Gardner Intelligence Blog

Monetary Base Grows Faster than 50% for 7th Month

Monetary Base Grows Faster than 50% for 7th Month

In March 2021, the monetary base was $5.839 trillion, which was the highest level ever and 7% higher than the previous all-time high in February 2021. Compared with one year ago, March’s monetary base was up 50.4%, which was the seventh month in a row and ninth in the last 11 months with faster than 50% growth. This was the 12th consecutive month that the month-over-month rate of change was faster than 44%. And March was the 16th month in a row of month-over-month growth. 

Much of the coronavirus stimulus from the government is still in place. Further, as of this writing, President Biden will announce his third $1 trillion stimulus plan since he took office at the beginning of the year.

As the threat of COVID-19 subsides, the team at Gardner Intelligence eagerly anticipates getting back on the speaking circuit.  Here are some of the highlights from Michael Guckes’ presentation at the Carbon Fiber 2019 event showing what the Gardner Business Index (GBI) has to offer manufacturers looking to optimize their business success.

March Housing Permits at Pre Bubble Bursting Level

March Housing Permits at Pre Bubble Bursting Level

There were 157,600 housing permits filed in March 2021, which was the highest total since August 2006. It has taken 15 years, unprecedented government stimulus, and a pandemic that drove virtually all office workers to work from home and move out of big cities for housing permits to return to levels seen prior to the housing bubble bursting in late 2006 and early 2007. This is leading to strong growth in the appliance and off-road/construction machinery industries, in particular.

Permits filed in March increased 36.0% compared with one year ago, which was the fastest rate of growth since June 2015. Housing permits grew nine of the last 10 months, and in eight of those months, the growth was faster than 11.5%.

Vehicle Market is Red Hot

Prices for new and used vehicles continue to move higher as a result of a combination of influences.  On the demand side, consumer spending has been bolstered by stimulus money which has supported an unprecedented increase in median family income.  Further bolstering total spending is the rebounding jobs market which is seeing employers offering ever higher wages to fill critical vacant positions.

From the perspective of supply, production was not disrupted just once at the onset of the COVID-19 pandemic.  Rather, vehicle production (supply) has experienced a string of supply-chain after-shocks since the initial COVID-19 shock of nearly a year ago, which saw factories forced to close and output fall to nearly nothing.  The current combination of heightened income and limited output has created a very lucrative situation for the automotive industry as evidenced by the rising average price for new vehicles as well as for the pre-owned segment.  The latest pricing data recorded an average new vehicle price in excess of $40,000 as consumers flock to large vehicles loaded with optional equipment. Manufacturers who can help to alleviate the production constraints for OEMs and their tier suppliers could find themselves in a lucrative position.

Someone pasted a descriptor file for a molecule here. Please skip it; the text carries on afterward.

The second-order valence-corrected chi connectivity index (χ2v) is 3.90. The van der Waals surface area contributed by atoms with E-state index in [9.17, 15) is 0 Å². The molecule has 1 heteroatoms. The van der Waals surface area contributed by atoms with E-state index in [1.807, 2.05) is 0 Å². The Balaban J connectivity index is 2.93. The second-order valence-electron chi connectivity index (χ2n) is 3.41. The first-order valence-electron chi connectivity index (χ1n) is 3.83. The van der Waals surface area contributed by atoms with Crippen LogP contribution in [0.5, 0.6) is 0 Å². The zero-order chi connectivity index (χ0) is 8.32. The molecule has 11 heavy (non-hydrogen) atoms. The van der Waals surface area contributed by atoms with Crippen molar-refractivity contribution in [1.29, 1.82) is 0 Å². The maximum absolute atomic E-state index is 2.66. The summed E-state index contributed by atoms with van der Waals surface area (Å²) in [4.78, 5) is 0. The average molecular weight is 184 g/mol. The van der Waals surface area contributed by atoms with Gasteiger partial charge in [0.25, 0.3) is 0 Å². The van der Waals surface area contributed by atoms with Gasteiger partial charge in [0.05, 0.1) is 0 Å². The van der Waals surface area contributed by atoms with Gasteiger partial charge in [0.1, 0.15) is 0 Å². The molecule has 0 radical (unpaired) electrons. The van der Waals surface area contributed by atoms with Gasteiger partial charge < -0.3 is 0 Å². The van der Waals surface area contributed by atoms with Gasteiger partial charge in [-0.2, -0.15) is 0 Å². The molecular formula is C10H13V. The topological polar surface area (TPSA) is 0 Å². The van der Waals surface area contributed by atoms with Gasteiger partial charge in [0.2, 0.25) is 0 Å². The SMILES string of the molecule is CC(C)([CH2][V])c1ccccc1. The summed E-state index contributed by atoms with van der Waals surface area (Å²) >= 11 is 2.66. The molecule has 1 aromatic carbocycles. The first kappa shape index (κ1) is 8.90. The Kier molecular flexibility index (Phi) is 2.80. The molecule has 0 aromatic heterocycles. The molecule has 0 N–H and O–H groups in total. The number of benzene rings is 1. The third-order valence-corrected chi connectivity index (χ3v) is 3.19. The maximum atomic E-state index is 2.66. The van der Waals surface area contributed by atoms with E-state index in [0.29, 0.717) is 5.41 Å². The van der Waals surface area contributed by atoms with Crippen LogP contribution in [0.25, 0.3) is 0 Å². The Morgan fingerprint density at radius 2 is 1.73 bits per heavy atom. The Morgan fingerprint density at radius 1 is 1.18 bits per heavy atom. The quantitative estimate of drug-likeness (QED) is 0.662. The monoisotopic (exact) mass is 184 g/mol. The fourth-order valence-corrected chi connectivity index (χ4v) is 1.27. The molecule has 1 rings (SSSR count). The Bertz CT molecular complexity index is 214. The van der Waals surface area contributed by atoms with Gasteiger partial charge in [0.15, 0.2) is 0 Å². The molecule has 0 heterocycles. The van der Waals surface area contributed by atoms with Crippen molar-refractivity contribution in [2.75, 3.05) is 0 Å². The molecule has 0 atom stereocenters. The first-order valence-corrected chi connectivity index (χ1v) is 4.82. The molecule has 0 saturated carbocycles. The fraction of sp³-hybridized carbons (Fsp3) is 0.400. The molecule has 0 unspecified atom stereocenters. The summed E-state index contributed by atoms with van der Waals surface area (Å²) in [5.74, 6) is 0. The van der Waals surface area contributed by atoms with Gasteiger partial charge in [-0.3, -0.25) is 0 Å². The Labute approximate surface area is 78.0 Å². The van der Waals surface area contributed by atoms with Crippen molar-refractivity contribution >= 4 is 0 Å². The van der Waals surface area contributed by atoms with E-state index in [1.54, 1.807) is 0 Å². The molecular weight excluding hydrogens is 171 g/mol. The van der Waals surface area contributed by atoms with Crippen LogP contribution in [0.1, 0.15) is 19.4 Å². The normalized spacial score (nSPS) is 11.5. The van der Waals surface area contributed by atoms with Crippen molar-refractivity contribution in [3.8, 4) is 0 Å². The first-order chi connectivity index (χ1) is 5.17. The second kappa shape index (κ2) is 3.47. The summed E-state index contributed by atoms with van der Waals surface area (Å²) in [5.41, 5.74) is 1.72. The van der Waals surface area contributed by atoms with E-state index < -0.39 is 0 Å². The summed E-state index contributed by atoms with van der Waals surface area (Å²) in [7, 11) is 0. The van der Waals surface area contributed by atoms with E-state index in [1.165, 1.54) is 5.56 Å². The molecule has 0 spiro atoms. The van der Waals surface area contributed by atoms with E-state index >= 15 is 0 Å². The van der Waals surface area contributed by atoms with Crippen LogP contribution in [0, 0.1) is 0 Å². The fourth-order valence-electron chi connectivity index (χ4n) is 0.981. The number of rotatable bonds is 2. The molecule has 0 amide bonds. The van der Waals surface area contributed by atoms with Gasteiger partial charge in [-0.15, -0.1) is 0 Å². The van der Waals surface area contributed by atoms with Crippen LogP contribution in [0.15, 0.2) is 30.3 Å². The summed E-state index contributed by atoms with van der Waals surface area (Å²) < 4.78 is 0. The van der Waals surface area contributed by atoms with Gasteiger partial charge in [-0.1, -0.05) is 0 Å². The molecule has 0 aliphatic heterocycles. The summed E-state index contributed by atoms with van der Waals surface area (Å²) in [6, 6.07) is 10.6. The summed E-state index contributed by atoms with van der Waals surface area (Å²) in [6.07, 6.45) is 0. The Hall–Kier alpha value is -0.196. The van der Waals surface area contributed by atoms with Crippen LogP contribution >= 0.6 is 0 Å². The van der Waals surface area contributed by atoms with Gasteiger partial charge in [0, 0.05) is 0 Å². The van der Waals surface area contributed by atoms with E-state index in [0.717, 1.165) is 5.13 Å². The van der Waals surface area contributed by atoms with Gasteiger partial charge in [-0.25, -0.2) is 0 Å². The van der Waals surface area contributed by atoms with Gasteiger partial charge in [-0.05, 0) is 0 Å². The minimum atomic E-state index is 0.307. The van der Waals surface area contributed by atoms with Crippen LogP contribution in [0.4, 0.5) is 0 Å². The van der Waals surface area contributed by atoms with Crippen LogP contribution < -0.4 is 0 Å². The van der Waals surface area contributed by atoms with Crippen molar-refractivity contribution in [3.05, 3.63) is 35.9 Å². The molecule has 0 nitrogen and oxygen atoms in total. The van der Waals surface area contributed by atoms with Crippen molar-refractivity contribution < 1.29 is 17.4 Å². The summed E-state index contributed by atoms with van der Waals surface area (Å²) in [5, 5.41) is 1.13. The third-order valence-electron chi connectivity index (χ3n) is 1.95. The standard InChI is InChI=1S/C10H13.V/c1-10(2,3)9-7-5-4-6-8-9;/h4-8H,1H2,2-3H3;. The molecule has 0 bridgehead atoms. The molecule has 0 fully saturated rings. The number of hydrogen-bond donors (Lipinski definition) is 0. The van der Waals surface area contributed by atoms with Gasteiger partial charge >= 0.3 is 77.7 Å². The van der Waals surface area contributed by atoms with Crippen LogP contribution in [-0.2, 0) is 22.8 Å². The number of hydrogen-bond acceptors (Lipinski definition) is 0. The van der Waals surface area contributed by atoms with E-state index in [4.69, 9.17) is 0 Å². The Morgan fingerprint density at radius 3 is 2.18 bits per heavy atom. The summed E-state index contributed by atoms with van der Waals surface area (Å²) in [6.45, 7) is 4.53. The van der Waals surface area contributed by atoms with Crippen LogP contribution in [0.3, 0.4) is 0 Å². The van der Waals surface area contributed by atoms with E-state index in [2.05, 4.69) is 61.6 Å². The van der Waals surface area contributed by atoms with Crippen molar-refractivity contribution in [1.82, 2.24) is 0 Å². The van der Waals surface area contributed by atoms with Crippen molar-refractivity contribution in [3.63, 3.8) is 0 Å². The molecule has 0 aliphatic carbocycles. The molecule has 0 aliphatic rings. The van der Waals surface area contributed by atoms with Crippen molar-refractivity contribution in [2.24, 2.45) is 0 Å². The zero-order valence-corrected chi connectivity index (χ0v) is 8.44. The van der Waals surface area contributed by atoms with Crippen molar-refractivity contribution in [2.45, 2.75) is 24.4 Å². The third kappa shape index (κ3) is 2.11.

Durable Goods Production Grows for First Time Since August 2019

In March, the index for production of durable goods was 107.8. Compared with one year ago, the index increased 6.8%, which was the first month of growth since August 2019 and the fastest rate of month-over-month growth since June 2012. Of course, part of the reason for this growth was March 2020 was affected by the early stages of the economy being shut down. And, the comparisons will get even easier in April and May. 

The annual rate of change, which is easier to correlate with other data points, contracted 8.2%. This was the 13th consecutive month of contraction but the first where the contraction decelerated. The key leading indicator of production – durable goods new orders – has bottomed out, according to its rate of change, and is indicating that production has likely done the same. Also, consumer durable goods spending, which leads durable goods new orders, grew more than 11% from June to November 2020, 9.5% in December 2020, and more than 16% in January and February this year. This seemingly means production needs to increase significantly to keep from eating too far into inventories.


Top Shops

‘Top Shops’ is a benchmarking and recognition program designed to help shops build their business.

World Machine Tool Survey

An independent annual survey that collects statistics from machine tool consuming and producing countries and compares them in real U.S. dollars.

Capital Spending Survey

An annual survey that collects statistics regarding budgeted spending on machine tools, testing equipment, software and more.

Gardner Business Index

A diffusion index measuring month-to-month changes in activity at durable goods and discrete parts manufacturing facilities.